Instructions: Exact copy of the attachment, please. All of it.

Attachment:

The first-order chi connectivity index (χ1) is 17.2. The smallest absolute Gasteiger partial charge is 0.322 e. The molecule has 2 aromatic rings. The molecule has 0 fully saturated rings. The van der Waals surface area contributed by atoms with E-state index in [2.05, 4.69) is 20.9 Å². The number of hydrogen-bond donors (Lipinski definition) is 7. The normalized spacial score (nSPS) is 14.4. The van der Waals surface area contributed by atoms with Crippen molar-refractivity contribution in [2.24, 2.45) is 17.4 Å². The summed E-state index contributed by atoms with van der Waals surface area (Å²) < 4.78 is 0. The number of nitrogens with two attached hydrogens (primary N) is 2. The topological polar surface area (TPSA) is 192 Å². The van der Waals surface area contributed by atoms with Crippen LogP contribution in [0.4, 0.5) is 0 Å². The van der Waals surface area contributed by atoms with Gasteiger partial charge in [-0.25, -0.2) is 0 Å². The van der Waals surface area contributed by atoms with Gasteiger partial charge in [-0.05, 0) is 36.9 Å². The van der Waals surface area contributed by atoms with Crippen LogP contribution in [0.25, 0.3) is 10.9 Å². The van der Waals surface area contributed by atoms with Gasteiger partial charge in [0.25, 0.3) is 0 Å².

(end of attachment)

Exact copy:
The first-order chi connectivity index (χ1) is 17.2. The smallest absolute Gasteiger partial charge is 0.322 e. The molecule has 2 aromatic rings. The molecule has 0 fully saturated rings. The van der Waals surface area contributed by atoms with E-state index in [2.05, 4.69) is 20.9 Å². The number of hydrogen-bond donors (Lipinski definition) is 7. The normalized spacial score (nSPS) is 14.4. The van der Waals surface area contributed by atoms with Crippen molar-refractivity contribution in [2.24, 2.45) is 17.4 Å². The summed E-state index contributed by atoms with van der Waals surface area (Å²) < 4.78 is 0. The number of nitrogens with two attached hydrogens (primary N) is 2. The topological polar surface area (TPSA) is 192 Å². The van der Waals surface area contributed by atoms with Crippen LogP contribution in [0.4, 0.5) is 0 Å². The van der Waals surface area contributed by atoms with Gasteiger partial charge in [-0.25, -0.2) is 0 Å². The van der Waals surface area contributed by atoms with Gasteiger partial charge in [-0.05, 0) is 36.9 Å². The van der Waals surface area contributed by atoms with Crippen LogP contribution in [0.25, 0.3) is 10.9 Å². The van der Waals surface area contributed by atoms with Gasteiger partial charge in [0.25, 0.3) is 0 Å².